In 2005, Austria celebrated the sixtieth anniversary of its liberation from the Nazi regime and the fiftieth anniversary of the State Treaty that ended the occupation and returned full sovereignty to the country. This volume of "Contemporary Austrian Studies" covers foreign policy in the twentieth century. It offers an up-to-date status report of Austria's foreign policy trajectories and diplomatic options. Eva Nowotny, the current Austrian ambassador to the United States, introduces the volume with an analysis of the art and practice of Austrian diplomacy in historical perspective. Ambassador Wolfgang Petritsch analyzes recent Baikans diplomacy as an EU emissary in the Bosnian and Kosovo crises. Historians Gunther Kronenbitter, Alexander Lassner, Gunter Bischof, Joanna Granville, and Martin Kofler provide historical case studies of pre-and post-World War I and World War II Austrian diplomacy, Austria's dealings with the Hungarian crisis of 1956, and its mediation between Kennedy and Khrushchev in the early 1960s.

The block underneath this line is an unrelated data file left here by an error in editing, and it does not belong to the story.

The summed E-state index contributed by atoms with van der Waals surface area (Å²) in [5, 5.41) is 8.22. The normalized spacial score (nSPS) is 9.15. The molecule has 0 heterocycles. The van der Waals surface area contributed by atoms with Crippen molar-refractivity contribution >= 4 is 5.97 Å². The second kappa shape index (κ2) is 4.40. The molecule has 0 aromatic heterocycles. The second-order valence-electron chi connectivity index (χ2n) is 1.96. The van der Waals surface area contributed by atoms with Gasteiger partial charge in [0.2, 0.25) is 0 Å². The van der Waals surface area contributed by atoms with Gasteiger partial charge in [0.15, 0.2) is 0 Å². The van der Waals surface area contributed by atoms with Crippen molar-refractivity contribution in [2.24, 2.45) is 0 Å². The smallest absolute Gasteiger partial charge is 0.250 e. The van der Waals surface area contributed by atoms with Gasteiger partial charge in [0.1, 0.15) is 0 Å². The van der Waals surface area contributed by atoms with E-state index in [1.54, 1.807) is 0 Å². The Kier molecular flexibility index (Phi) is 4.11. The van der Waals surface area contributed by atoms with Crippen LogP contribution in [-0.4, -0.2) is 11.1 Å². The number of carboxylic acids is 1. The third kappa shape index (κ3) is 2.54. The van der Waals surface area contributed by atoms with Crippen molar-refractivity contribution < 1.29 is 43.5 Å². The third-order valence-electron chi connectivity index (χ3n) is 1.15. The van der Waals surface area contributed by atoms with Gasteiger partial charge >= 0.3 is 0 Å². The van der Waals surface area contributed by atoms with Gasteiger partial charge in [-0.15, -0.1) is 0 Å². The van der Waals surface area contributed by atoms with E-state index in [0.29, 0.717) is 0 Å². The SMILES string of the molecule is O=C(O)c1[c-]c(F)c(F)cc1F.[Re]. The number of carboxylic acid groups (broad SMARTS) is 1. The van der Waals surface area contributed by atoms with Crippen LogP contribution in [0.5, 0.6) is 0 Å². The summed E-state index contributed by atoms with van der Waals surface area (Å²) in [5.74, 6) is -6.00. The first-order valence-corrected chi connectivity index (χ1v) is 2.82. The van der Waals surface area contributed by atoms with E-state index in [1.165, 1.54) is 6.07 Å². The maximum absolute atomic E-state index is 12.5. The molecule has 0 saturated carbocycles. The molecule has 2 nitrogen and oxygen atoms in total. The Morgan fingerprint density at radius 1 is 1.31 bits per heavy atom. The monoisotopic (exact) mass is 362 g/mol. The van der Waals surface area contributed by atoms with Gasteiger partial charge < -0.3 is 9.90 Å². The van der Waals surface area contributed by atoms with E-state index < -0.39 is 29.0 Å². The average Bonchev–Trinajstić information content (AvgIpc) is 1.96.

Political scientists Romain Kirt, Stefan Mayer, and Gunther Hauser analyze small states' foreign policymaking in a globalizing world, Austrian federal states' separate regional policy initiatives abroad and Austria's role vis-a-vis current European security initiatives. Michael Gehler periodizes post-World War II Austrian foreign policy regimes and provides a valuable summary of both the available archival and printed diplomatic source collections. A "Historiography Roundtable" is dedicated to the Austrian Occupation decade. Gunter Bischof reports on the state of occupation historiography; Oliver Rathkolb on the historical memory of the occupation; Michael Gehler on the context of the German question; and Wolfgang Mueller and Norman Naimark on Stalin's Cold War and Soviet policies towards Austria during those years. Review essays and book reviews on art theft, anti-Semitism, the Hungarian crisis of 1956, among other topics, complete the volume.
Gunter Bischof is professor of history and director of CenterAustria at the University of New Orleans. Anton Pelinka is professor of political science and dean of the political science and sociology faculty at the University of Innsbruck and director of the Institute of Conflict Research in Vienna. Michael Gehler is professor of contemporary history at the University of Innsbruck.
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